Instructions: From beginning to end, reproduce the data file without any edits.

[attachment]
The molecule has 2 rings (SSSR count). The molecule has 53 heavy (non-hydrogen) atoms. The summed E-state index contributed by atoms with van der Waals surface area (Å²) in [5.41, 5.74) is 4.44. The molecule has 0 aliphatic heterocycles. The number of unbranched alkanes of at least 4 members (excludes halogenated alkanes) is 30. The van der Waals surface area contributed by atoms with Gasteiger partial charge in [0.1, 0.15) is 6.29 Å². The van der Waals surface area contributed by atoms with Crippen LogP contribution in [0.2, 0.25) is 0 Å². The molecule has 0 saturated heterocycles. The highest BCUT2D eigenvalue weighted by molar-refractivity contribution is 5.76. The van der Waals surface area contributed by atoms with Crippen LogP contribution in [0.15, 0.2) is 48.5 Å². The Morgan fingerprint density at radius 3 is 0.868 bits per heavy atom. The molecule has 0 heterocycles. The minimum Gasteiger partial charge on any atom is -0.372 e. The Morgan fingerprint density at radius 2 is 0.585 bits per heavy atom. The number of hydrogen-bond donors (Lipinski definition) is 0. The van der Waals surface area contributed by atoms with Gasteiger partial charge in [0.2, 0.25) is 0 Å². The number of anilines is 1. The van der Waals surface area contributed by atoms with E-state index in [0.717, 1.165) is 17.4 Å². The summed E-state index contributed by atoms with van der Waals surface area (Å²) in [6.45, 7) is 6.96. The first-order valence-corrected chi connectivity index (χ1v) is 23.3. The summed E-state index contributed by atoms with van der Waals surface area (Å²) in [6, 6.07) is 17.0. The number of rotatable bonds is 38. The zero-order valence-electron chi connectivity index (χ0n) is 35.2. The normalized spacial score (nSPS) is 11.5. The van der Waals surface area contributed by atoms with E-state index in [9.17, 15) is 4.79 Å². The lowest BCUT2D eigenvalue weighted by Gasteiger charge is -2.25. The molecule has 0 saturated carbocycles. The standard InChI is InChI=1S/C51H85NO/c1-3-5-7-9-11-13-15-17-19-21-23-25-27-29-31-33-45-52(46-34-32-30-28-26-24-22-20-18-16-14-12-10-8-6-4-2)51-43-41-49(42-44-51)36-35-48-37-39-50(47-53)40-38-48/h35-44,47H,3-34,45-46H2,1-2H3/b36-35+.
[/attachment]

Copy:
The molecule has 2 rings (SSSR count). The molecule has 53 heavy (non-hydrogen) atoms. The summed E-state index contributed by atoms with van der Waals surface area (Å²) in [5.41, 5.74) is 4.44. The molecule has 0 aliphatic heterocycles. The number of unbranched alkanes of at least 4 members (excludes halogenated alkanes) is 30. The van der Waals surface area contributed by atoms with Gasteiger partial charge in [0.1, 0.15) is 6.29 Å². The van der Waals surface area contributed by atoms with Crippen LogP contribution in [0.2, 0.25) is 0 Å². The molecule has 0 saturated heterocycles. The highest BCUT2D eigenvalue weighted by molar-refractivity contribution is 5.76. The van der Waals surface area contributed by atoms with Crippen LogP contribution in [0.15, 0.2) is 48.5 Å². The Morgan fingerprint density at radius 3 is 0.868 bits per heavy atom. The molecule has 0 heterocycles. The minimum Gasteiger partial charge on any atom is -0.372 e. The Morgan fingerprint density at radius 2 is 0.585 bits per heavy atom. The number of hydrogen-bond donors (Lipinski definition) is 0. The van der Waals surface area contributed by atoms with Gasteiger partial charge in [0.2, 0.25) is 0 Å². The number of anilines is 1. The van der Waals surface area contributed by atoms with E-state index in [0.717, 1.165) is 17.4 Å². The summed E-state index contributed by atoms with van der Waals surface area (Å²) in [6.45, 7) is 6.96. The first-order valence-corrected chi connectivity index (χ1v) is 23.3. The summed E-state index contributed by atoms with van der Waals surface area (Å²) in [6, 6.07) is 17.0. The number of rotatable bonds is 38. The zero-order valence-electron chi connectivity index (χ0n) is 35.2. The normalized spacial score (nSPS) is 11.5. The van der Waals surface area contributed by atoms with E-state index in [9.17, 15) is 4.79 Å². The lowest BCUT2D eigenvalue weighted by Gasteiger charge is -2.25. The molecule has 0 saturated carbocycles. The standard InChI is InChI=1S/C51H85NO/c1-3-5-7-9-11-13-15-17-19-21-23-25-27-29-31-33-45-52(46-34-32-30-28-26-24-22-20-18-16-14-12-10-8-6-4-2)51-43-41-49(42-44-51)36-35-48-37-39-50(47-53)40-38-48/h35-44,47H,3-34,45-46H2,1-2H3/b36-35+.